Re-Thinking The War I


Over the next few days, I want to raise a few questions that I think are worth exploring over four years into the Iraq war and almost six since 9/11. I raise them solely to ask whether we are pursuing the right strategy. I should say up-front what my assumptions are. I take as a premise that there is a group of religiously-motivated terrorists attempting to inflict massive damage on the West with minimal resources and maximal impact. I consider this, after 9/11, to be the pre-eminent challenge of the time. And the danger of their acquisition of very seriously destructive weapons is easily the most pressing threat we face. Regardless of their success in recruitment, getting WMDs leverages their fanaticism into a whole new paradigm.

The paradox is that their very strategy makes our response, for all our superior military might, extremely difficult. In many ways, al Qaeda is still basking in the success of 9/11. What they proved on 9/11 remains valid. It doesn't take much skill or resources to inflict massive damage. And an unwise response to that damage can hurt us more than it hurts them. Whom do we target? And how?

Consider Iraq and consider this May 4 story from the NYT about Zarqa in Jordan, where many of the murderers hail from:

"Most of the young people here in Zarqa, [Jordan], are very religious," an Islamist community leader said. "And when they see the news and what is going on in the Islamic countries, they themselves feel that they have to go to fight jihad. Today, you don't need anyone to tell the young men that they should go to jihad. They themselves want to be martyrs."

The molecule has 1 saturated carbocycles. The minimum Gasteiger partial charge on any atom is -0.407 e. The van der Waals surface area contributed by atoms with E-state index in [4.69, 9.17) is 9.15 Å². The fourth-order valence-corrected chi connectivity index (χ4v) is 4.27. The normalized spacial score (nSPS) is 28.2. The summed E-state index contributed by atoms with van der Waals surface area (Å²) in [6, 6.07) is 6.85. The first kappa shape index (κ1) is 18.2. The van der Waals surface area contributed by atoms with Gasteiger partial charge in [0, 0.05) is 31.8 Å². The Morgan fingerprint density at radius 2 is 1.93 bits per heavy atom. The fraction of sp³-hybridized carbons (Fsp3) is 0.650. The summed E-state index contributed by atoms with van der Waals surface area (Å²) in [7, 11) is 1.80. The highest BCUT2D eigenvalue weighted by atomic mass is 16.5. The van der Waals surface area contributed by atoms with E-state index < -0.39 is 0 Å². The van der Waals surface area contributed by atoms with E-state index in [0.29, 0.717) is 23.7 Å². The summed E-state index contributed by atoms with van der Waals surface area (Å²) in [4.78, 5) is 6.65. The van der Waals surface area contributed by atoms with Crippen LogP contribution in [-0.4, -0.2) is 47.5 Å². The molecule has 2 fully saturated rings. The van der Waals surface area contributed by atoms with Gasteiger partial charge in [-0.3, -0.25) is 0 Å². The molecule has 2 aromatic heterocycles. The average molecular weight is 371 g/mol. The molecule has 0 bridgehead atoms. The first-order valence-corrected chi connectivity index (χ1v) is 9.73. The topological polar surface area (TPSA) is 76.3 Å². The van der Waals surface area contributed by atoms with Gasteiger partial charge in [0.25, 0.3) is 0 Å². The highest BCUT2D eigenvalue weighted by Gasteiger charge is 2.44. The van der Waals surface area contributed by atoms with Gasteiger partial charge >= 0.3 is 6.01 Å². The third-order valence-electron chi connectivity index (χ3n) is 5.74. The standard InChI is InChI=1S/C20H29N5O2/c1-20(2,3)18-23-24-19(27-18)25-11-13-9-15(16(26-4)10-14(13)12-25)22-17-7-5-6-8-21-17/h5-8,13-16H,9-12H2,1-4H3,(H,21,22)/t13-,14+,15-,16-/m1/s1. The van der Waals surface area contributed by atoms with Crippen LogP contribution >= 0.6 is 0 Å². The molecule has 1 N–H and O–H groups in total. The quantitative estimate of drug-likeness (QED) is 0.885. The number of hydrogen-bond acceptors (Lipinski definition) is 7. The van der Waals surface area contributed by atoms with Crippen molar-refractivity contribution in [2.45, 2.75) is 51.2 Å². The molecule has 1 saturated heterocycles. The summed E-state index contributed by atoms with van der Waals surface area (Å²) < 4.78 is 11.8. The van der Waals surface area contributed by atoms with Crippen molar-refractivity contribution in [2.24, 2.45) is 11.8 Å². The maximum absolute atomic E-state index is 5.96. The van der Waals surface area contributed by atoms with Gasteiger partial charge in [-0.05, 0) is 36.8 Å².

Iraq is their clear motivator. Yes, many would have entered Jihad anyway. But there can be no doubt that Iraq has increased Jihadist recruitment many times over. One failed suicidal mass murderer explains his hope to return to the fray:

"It is hard to leave our families," Abu Ibrahim said. "But it is our duty, and if we don't defend our religion who should do it? The old people or the children?" He spends his days now in Zarqa at work with his brothers, then evenings with friends who share his convictions. They visit Islamic Web sites, discuss the news from Afghanistan, Somalia and Iraq. "I still have the same aim, fulfilling the rules of God," he said. "I wouldn't do the same mistakes the next time and hope that God would open the way."

The president now insists that Iraq is the front-line in the war on al Qaeda. That's true - but only because we chose to make it so. The gamble was that a massive military and reconstruction effort could so win over Iraqis that a democratic state in the region could be the antidote to growing radicalism. But the result of the botched war has been the opposite: a failed state with porous borders that has become a magnet for a new generation of Jihadists. Worse: the street battles against excellent U.S. soldiers have honed the Jihadist skills and made them smarter, better terrorists. Moreover, alliance between some terrorists and Iran could exponentially increase their destructive capability. And the war in Iraq has limited our ability to tackle Iran in profoundly dangerous ways.